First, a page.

AUCKLAND PRIDE FESTIVAL ANNOUNCES NEW DIRECTOR, JULIA CROFT
The Auckland Pride board is pleased to announce Julia Croft as the new Executive Director of Auckland Pride. As Executive Director, Croft will be responsible for organising and fundraising for the annual Auckland Pride Festival and for leading organisational operations. Her appointment follows Max Tweedie’s resignation in January after leading the organisation as Executive Director over the last four years.
Julia Croft is a practising performance artist whose extensive arts career has given her experience producing, working with funding bodies, and an exceptional reputation for supporting the growth of young artists. Croft’s performance works have toured Aotearoa as well as Australia, the UK, Singapore and Canada. She has worked extensively as a dramaturge, director and teaching artist across New Zealand, Australia and the UK. Croft, alongside Nisha Madhan, notably co-produced and co-curated Aoteroa’s inaugural Festival of Live Art [F.O.L.A] as part of the 2023 Auckland Pride Festival. Croft said “with F.O.L.A, we succeeded in a utopian project. F.O.L.A stemmed from a desire to build networks that allowed us to support each other as a community and as artists on the outside of the established way of doing things.”
Kaan Hiini, co-chair of Auckland Pride, speaking on behalf of the board said “We were especially impressed by Julia’s vision for the future of Auckland Pride. The board are excited by her energy and what she’s bringing to the festival in terms of experience, fresh ideas, and ambition. Most importantly, Julia shares the values of Auckland Pride – a love for the communities we serve, and commitment to creating space for our Takatāpui and Rainbow communities to celebrate and advocate for their identities.”
Speaking to the legacy of the Executive Director role, Croft said “Max has done an incredible job. I want to honour what he’s set up and the work he has done over the past four years. Nathan Joe [continuing as Creative Director for Auckland Pride] is an incredible curator and Pride continues to showcase incredible creativity from an ever-increasing range of artists thanks to his influence, so a big part of my role is supporting his mahi.”
This year, Auckland Pride was able to deliver $94,000 directly to artists and event organisers to support a range of events happening as part of the festival. Approximately 5,000 people attended the 2023 Auckland Pride March, which was dedicated to intersex rights, with intersex activists giving speeches and leading the march. Across all 186 events there were an estimated 55,000 attendees.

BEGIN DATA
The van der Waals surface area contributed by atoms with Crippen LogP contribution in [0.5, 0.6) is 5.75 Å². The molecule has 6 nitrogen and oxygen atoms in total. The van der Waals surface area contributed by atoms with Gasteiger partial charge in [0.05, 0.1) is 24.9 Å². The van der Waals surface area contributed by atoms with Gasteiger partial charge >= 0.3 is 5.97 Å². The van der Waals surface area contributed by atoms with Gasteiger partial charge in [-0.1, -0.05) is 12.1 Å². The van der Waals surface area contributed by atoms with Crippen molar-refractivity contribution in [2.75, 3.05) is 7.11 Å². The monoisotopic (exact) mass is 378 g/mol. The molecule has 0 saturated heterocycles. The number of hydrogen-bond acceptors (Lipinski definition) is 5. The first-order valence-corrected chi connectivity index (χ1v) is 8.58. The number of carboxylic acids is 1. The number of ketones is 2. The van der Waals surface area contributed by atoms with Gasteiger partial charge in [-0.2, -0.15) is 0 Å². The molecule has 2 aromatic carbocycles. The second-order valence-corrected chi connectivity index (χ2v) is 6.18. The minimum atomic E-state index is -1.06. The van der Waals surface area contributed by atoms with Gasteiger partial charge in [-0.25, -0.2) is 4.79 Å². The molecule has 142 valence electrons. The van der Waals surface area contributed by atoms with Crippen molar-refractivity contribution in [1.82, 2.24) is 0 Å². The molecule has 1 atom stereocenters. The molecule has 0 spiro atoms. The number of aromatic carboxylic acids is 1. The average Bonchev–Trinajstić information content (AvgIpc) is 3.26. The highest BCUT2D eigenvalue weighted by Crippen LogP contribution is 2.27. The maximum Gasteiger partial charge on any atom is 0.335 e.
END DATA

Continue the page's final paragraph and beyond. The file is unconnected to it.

Looking to the future, Croft gave the statement, “We want the many Takatāpui and Rainbow communities in Tāmaki Makarau to thrive. My mission is connecting all the amazing queer artists and community leaders we have in this city to the resources they need to flourish. By sharing funding and expertise with up-and-comers, we can create spaces for the next generation of visionaries to find their footing and establish themselves, growing the range of perspectives and experiences that are part of Auckland Pride.”
“With Julia and Nathan in place, providing strong and assured leadership, Auckland Pride are looking forward to continuing work to develop opportunities for takatāpui across all levels of Auckland Pride, with a focus on nurturing and extending the leadership and focused programming demonstrated in Te Tīmatanga,” Hiini said. “We know there’s so much still to do to support the growth of our takatāpui communities, and have been encouraged by the success of Te Tīmatanga as led by the wonderful Hāmiora Bailey. We’re committed to extending the scope of this role in collaboration with Hāmiora and we are excited by the possibilities of shaping space for strong, stable and valued Māori leadership in Auckland Pride.”
Croft embraces this commitment and is looking forward to continuing to navigate Auckland Pride down a progressive and equitable path. “Auckland Pride has done an amazing job so far of representing larger sections of the community than it might have historically, and that work is never finished, it is ongoing. I’m really humbled to be trusted with continuing that work,” Croft concluded.
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